In Support of Non-Violence that Looks Like Violence

A little while ago I was asking if maybe violence was necessary sometimes.  For myself, I still take a perspective of non-violence is a discipline and direction that I want to live my life, but in that article I was questioning the forcing of non-violence on others.  This is specifically a problem when non-violence is being recommended or used as a moral obligation towards those who are being oppressed.  It’s like getting mad at the women who is being abused for being violent.  It’s not so much the violence that I would support as much as it would be the use of non-violence as a tactic to perpetuate and ignore more violence.

Today I got to see Naomi Klein speak in Quebec about her new book This Changes Everything.  She showed this picture of ‘kayaktivists’ who were blocking the Shell ice breaker from reaching the Arctic (which were wildly successful by the way).  This is my kind of non-violent peaceful protests that make my heart warm.  The kind that disrupt the regular activities of those that have no other goal but profits.  These are the good stories and make for great photos and give us all hope.

Kayaktivists

But then there is the real shitty stories.  She also talked a bit about her book Shock Doctrine (one of those books that changes the way you see the world).  She talks here about how when disaster happens, profit seeking entities show up in the midst of the chaos and take advantage of the moment to force through policies and privatize as much as possible for their own benefit.  She talked about how a bunch of the low income housing projects areas were completely demolished and replaced with a suburb and it was quite obvious that the same people were not moving into those homes.

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There was no kayaktivists to stop the demolition of all these people’s homes (where many of them were sustained only minimal damage and did not need to be torn down).  The picture above is a picture of someone’s house being completely demolished in New Orleans.  There was no home for those people to return back to.  There was no home given to them to replace what they had.  This is violence.  These folks sustained violence from the powers that be.  Capitalism and the entities or corporations that benefit from this system took advantage of the poorest of poor people in the midst of the worst case scenario to make more money and promote their economic ideals.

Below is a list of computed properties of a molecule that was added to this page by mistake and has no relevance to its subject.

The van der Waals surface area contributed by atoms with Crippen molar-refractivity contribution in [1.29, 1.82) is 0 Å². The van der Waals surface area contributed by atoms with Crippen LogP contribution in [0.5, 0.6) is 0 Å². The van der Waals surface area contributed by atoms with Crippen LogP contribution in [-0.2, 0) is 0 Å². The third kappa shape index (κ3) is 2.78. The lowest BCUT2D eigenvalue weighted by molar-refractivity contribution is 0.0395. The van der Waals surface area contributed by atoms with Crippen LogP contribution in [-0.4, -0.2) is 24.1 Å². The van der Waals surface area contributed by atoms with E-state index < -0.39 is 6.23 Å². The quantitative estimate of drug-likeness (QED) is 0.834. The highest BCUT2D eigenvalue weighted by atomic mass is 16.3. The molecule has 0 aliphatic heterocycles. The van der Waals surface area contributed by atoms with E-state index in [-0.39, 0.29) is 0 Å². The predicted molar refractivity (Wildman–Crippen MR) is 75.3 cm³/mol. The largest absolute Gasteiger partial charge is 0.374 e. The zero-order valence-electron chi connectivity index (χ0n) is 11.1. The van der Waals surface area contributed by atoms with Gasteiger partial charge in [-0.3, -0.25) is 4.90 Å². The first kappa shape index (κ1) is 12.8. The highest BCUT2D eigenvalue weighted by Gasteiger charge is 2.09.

We finally cleaned up public housing in New Orleans. We couldn’t do it, but God did.

– Richard Baker  (U.S. House Representative)

The poor and marginalized suffer violence at the benefit of a system that grows as it exploits.  This is the worst kind of violence.  How is non-violence even an option for these folks?  What does that look like?  What does non-violence look like against a system that is destroying the earth?  What does non-violence look like against institutions and corporations that have no soul or empathy?

I understand the argument of non-violence as a deeply peaceful and alternative way of approaching the world.  I understand that it ends cycles and that the ultimate form of non-violence is self-sacrifice (ie. Jesus on the cross) and accepting the violence upon yourself.  As a worldview, non-violence is one of the most enlightened and all-encompassing ones.